Fifth Amendment

The Federal Docket

United States v. Nikolay Bocharnikov (9th Cir. July 2020)

The Ninth Circuit reversed the district court’s denial of the defendant’s motion to suppress statements. The Court held that the defendant’s second interview with the FBI was not sufficiently attenuated from his first interview eight months prior, where he was unlawfully detained and interrogated, based on the FBI telling him they were there to ask “follow up” questions and never read him his Miranda rights. The Court further noted that the fact that eight months passed and the agents did not act deceitful was not dispositive.

United States v. Steven Deason (11th Cir. July 2020)

The Eleventh Circuit upheld a conviction for attempted online enticement of a minor and attempted transfer of obscene matter to a minor, holding that officers did not err in failing to advise the defendant of his Miranda rights where he was informed that he was not under arrest and could ask the officers to leave and because he his statements were voluntary. The Court also held that testimony describing an allegedly obscene video and corresponding screenshots are a sufficient substitute to introducing the videos in their entirety.

United States v. Maher Obagi and Mohamed Salah (9th Cir. July 2020)

The Ninth Circuit reversed convictions for fraud because the government disclosed material impeachment evidence about one of its witnesses after the close of evidence and after it had given its closing argument. The defendants were prejudiced by this untimely disclosure, especially given the length of jury deliberations and split verdict.

United States v. Jack Voris (9th Cir. July 2020)

The Ninth Circuit reversed one of the defendant’s assault convictions and corresponding § 924(c) convictions as multiplicitous because the defendant, although charged with shooting at five officers, only shot at them four times. The Court also held that multiple shots fired in quick succession do not necessarily mean the firearm was only used once under 924(c).

United States v. Shane Young (10th Cir. July 2020)

The Tenth Circuit reversed the defendant’s conviction and held that the district court erred in failing to suppress involuntary statements made by the defendant to an FBI agent. The Court held that the agent’s interrogation of the defendant was coercive given his false representations about the sentence the defendant faced and the agent’s ability to get the defendant a reduced sentence based on the agent’s relationship with the judge. The agent’s coercive questioning outweighed the defendant’s waiver of rights and prior experiences with the justice system.

United States v. Colinford Mattis, Urooj Rahman (2d Cir. June 2020)

In a case involving young lawyers charged with throwing molotov cocktails into an unoccupied police cruiser, the Second Circuit affirmed the district court’s order releasing them on bond pending trial. The Court concluded that the district court did not clearly err in determining the conditions of release were adequate to safeguard the community and that it did not err by not explicitly mentioning the statutory presumption against release in its order.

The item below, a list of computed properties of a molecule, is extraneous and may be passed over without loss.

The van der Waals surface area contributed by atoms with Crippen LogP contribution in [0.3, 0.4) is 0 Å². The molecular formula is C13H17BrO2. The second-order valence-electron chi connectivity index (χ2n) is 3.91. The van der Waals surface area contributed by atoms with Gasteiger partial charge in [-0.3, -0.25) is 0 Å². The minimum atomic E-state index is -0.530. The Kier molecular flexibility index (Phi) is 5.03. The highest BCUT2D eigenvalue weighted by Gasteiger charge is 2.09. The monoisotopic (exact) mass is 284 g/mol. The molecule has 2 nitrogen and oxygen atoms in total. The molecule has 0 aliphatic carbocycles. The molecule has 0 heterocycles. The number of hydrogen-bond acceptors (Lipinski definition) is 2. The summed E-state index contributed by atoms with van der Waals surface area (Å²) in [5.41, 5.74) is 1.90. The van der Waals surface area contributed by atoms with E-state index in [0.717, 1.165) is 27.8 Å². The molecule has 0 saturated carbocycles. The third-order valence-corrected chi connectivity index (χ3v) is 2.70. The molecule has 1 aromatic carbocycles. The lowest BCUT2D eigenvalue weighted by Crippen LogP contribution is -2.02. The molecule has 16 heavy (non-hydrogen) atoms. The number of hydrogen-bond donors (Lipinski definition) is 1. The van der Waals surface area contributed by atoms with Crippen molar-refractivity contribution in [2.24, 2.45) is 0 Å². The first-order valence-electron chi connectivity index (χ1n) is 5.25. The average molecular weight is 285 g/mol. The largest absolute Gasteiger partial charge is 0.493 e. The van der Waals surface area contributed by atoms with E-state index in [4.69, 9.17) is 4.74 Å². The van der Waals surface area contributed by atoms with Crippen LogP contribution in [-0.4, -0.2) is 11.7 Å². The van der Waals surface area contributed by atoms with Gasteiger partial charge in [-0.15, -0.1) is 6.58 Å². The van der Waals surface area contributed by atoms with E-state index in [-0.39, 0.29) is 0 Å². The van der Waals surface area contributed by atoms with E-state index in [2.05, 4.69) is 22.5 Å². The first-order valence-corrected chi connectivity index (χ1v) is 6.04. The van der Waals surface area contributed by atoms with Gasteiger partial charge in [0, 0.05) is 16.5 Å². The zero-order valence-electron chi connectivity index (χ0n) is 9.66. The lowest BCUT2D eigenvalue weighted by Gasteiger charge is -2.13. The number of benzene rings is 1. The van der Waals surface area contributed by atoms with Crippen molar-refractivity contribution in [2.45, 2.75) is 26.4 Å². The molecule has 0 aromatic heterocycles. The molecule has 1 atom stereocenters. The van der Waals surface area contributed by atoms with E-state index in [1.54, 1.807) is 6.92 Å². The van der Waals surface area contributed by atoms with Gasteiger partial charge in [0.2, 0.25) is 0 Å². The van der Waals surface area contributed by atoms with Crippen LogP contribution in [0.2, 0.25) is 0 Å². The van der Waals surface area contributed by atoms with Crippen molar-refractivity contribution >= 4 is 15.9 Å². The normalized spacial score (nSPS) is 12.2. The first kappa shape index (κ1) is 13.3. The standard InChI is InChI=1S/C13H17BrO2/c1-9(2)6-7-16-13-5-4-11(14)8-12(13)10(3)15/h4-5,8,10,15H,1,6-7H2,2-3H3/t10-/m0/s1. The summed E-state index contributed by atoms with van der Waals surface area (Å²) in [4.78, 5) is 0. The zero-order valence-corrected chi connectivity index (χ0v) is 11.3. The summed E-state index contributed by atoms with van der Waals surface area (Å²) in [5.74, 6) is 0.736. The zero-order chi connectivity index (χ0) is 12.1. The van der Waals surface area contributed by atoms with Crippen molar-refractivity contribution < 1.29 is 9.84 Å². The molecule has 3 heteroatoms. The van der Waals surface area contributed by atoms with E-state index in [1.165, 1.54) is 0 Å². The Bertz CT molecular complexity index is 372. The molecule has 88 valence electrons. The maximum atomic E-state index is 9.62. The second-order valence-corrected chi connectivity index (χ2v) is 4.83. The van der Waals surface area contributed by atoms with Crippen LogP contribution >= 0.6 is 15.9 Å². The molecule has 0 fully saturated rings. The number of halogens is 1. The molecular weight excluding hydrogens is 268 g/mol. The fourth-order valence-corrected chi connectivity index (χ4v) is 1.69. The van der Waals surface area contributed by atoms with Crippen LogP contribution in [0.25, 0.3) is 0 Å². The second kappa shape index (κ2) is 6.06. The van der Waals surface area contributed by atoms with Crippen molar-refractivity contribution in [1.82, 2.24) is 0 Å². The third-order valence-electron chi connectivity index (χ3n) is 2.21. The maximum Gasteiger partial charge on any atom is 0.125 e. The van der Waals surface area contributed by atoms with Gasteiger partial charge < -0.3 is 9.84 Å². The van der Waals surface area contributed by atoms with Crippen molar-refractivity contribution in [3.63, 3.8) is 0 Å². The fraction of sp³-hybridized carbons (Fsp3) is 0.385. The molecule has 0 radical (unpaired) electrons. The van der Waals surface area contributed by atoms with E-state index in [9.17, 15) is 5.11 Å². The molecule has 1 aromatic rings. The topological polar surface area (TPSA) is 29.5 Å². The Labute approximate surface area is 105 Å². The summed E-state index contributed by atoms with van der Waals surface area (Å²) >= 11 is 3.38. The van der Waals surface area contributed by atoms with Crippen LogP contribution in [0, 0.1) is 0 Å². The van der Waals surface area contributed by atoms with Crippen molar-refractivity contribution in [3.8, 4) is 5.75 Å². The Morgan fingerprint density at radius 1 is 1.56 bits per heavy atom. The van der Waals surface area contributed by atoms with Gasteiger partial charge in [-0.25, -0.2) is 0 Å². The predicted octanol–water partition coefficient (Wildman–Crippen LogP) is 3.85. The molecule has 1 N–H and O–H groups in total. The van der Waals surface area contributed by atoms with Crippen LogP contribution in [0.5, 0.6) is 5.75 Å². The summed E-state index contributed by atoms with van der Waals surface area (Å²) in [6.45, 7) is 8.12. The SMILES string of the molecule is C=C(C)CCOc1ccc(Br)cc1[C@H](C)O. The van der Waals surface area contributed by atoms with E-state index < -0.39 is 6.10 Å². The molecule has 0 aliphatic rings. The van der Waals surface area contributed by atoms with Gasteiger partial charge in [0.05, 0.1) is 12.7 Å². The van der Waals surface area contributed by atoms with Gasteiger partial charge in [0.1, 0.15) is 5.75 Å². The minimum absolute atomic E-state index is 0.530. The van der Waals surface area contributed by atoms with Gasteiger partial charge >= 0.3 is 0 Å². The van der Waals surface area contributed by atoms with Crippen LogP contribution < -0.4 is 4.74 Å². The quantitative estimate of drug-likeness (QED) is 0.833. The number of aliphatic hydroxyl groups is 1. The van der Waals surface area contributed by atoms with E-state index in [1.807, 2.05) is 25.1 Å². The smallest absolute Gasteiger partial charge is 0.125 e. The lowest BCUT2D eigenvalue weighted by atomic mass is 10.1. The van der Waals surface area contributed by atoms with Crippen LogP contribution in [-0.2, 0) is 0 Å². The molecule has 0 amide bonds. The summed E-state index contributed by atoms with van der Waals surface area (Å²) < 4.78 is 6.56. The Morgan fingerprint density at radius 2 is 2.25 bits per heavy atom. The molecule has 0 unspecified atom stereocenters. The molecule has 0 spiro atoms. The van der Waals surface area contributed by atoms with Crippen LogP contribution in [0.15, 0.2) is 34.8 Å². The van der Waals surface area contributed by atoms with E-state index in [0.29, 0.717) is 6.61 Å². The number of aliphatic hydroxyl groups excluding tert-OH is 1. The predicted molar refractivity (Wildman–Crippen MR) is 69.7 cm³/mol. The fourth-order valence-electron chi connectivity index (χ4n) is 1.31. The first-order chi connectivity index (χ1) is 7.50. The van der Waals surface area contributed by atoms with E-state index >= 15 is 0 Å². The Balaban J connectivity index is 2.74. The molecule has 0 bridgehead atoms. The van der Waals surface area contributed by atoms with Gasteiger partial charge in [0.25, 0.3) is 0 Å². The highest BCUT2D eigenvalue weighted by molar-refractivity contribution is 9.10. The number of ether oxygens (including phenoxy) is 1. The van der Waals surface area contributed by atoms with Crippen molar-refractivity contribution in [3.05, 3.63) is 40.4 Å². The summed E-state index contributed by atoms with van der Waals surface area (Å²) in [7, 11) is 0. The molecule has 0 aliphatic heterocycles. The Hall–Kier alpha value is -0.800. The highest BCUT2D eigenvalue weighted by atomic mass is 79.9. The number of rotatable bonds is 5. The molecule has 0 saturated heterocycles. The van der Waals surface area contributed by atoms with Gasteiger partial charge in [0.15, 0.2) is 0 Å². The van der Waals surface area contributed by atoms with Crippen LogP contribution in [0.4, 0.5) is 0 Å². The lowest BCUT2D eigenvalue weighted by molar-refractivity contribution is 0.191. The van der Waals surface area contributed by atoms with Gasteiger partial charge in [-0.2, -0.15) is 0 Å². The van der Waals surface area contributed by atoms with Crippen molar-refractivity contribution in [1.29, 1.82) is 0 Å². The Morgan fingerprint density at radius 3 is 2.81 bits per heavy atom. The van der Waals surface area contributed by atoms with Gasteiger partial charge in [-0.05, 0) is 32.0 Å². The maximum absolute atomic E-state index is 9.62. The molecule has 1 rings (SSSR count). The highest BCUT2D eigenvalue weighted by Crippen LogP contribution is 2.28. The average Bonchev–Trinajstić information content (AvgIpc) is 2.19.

Ervine Davenport v. Duncan MacLaren, Warden (6th Cir. June 2020)

The Court vacated the defendant’s state law conviction for first degree murder. The defendant’s shackling during trial violated clearly established federal law and was not harmless since the evidence of first-degree premeditation was not overwhelming.

United States v. Albi Doka (2d Cir. April 2020)

Upon the defendant’s appeal of his revocation of supervised release, the Second Circuit held that the Supreme Court’s decision in United States v. Haymond did not overrule its prior precedent that district courts may engage in fact-finding when revoking a defendant’s supervised release and imposing an additional term of imprisonment under 18 U.S.C. § 3583(e)(3).

Kahler v. Kansas (U.S. Supreme Court, March 2020)

The Supreme Court held that Kansas’s insanity defense, which turns on whether the defendant was capable of understanding his conduct as opposed to understanding whether his conduct was morally wrong, did not offend due process. The Court stressed that the insanity defense changes in response to developments in mental health science and that state governments are better equipped to design the defense.

United States v. Ionel Muresanu (7th Cir. March 2020)

The Court vacated the defendant’s convictions for aggravated identity theft based on the trial court violating his Fifth Amendment right to be tried on offenses charged by the grand jury. The indictment against him was defective in alleging that he committed “attempted” aggravated identity theft, a non crime, and the district court erred in removing the “attempt” language from its jury instructions.

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